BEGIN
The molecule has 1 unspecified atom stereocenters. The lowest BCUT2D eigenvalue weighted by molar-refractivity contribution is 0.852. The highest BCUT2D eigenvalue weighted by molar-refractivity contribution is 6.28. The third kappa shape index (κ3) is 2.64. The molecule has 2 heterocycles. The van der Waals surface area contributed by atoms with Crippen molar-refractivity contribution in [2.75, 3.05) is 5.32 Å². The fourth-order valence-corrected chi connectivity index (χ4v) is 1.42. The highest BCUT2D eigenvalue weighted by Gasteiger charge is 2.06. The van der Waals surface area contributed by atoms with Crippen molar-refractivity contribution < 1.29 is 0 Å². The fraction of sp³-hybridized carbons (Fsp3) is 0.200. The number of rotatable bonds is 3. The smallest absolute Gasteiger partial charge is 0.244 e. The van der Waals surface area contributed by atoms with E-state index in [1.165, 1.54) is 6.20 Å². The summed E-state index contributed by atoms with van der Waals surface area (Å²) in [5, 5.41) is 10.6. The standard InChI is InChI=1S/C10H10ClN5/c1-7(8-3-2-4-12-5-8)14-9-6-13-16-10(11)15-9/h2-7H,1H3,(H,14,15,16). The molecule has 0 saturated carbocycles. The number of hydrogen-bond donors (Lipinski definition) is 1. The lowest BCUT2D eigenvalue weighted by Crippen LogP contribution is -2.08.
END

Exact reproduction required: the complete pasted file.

The molecule has 1 unspecified atom stereocenters. The lowest BCUT2D eigenvalue weighted by molar-refractivity contribution is 0.852. The highest BCUT2D eigenvalue weighted by molar-refractivity contribution is 6.28. The third kappa shape index (κ3) is 2.64. The molecule has 2 heterocycles. The van der Waals surface area contributed by atoms with Crippen molar-refractivity contribution in [2.75, 3.05) is 5.32 Å². The fourth-order valence-corrected chi connectivity index (χ4v) is 1.42. The highest BCUT2D eigenvalue weighted by Gasteiger charge is 2.06. The van der Waals surface area contributed by atoms with Crippen molar-refractivity contribution < 1.29 is 0 Å². The fraction of sp³-hybridized carbons (Fsp3) is 0.200. The number of rotatable bonds is 3. The smallest absolute Gasteiger partial charge is 0.244 e. The van der Waals surface area contributed by atoms with E-state index in [1.165, 1.54) is 6.20 Å². The summed E-state index contributed by atoms with van der Waals surface area (Å²) in [5, 5.41) is 10.6. The standard InChI is InChI=1S/C10H10ClN5/c1-7(8-3-2-4-12-5-8)14-9-6-13-16-10(11)15-9/h2-7H,1H3,(H,14,15,16). The molecule has 0 saturated carbocycles. The number of hydrogen-bond donors (Lipinski definition) is 1. The lowest BCUT2D eigenvalue weighted by Crippen LogP contribution is -2.08.